Saturday, April 9, 2011

Reserpine

It is a plant alkaloid derived from the roots of plant Rauwolfia Serpentina.

Mechanism of action:
Reserpine works to prevent neuronal and chromaffin granule transporters by Mg2+/ATP dependent transport mechanism.
As a consequence accumulation of catecholamine transmitters by adrenergic transmitter vesicles is prevented resulting in great depletion of transmitters in both central and peripheral neurons that can remain for days to weeks. Monoamine oxidase has the ability of degrading norepinephrine in the cytoplasm.
It also exerts a direct vasodilating effect on vascular smooth muscles when administered intra-arterially.

Actions:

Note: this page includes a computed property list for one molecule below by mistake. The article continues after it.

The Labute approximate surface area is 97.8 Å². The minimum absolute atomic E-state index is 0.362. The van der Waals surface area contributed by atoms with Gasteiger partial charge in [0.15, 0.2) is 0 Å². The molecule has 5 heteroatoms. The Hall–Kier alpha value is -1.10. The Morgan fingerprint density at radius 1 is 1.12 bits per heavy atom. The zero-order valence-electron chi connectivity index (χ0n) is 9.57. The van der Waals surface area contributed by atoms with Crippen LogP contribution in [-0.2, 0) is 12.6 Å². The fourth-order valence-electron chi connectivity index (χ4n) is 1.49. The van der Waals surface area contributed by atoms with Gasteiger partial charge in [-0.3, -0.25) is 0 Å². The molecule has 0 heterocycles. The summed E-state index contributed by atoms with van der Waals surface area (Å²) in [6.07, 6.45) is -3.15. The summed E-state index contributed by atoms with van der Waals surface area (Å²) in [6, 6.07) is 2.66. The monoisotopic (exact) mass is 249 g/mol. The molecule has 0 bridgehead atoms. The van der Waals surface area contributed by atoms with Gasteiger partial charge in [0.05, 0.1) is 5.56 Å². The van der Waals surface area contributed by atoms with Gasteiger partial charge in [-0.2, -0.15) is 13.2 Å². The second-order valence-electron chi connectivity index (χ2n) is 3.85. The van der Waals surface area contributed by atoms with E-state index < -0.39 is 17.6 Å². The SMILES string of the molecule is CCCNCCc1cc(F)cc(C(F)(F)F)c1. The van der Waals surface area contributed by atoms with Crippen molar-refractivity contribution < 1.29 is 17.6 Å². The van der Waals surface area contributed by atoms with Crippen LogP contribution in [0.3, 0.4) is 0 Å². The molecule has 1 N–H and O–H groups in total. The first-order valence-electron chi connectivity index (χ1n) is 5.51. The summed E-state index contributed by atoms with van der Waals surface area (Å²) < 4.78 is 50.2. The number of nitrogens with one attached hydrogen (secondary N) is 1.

1. It causes sedation due to depletion of biogenic amines centrally.
2. It decreases cardiac rate, cardiac output and blood pressure.
3. It may also decrease peripheral vascular resistance.
4. It partially prevents cardiovascular reflexes.

Its effects appear to be irreversible.

Pharmacokinetics:
The drug is absorbed poorly from the G.I. Tract. It has slow onset of action and long duration of action.

Therapeutic uses:
1. In combination with thiazide diuretics it is used to treat mild to moderate hypertension and is mostly used in condition when no other anti-hypertensive agent showing affect.
2. Insomnia
3. It was used to treat snakebites
4. Insanity

Adverse effects:
Drowsiness, Sedation, lassitude, depression, bradycardia, diarrhea, Gastric acid secretion, Nasal congestion, Nausea, vomiting

Contraindications:
• Peptic ulcer
• Parkinsonism
• Pheochromocytoma

Precautions:
It must be used with caution in patients of depression as it may aggravate this condition.
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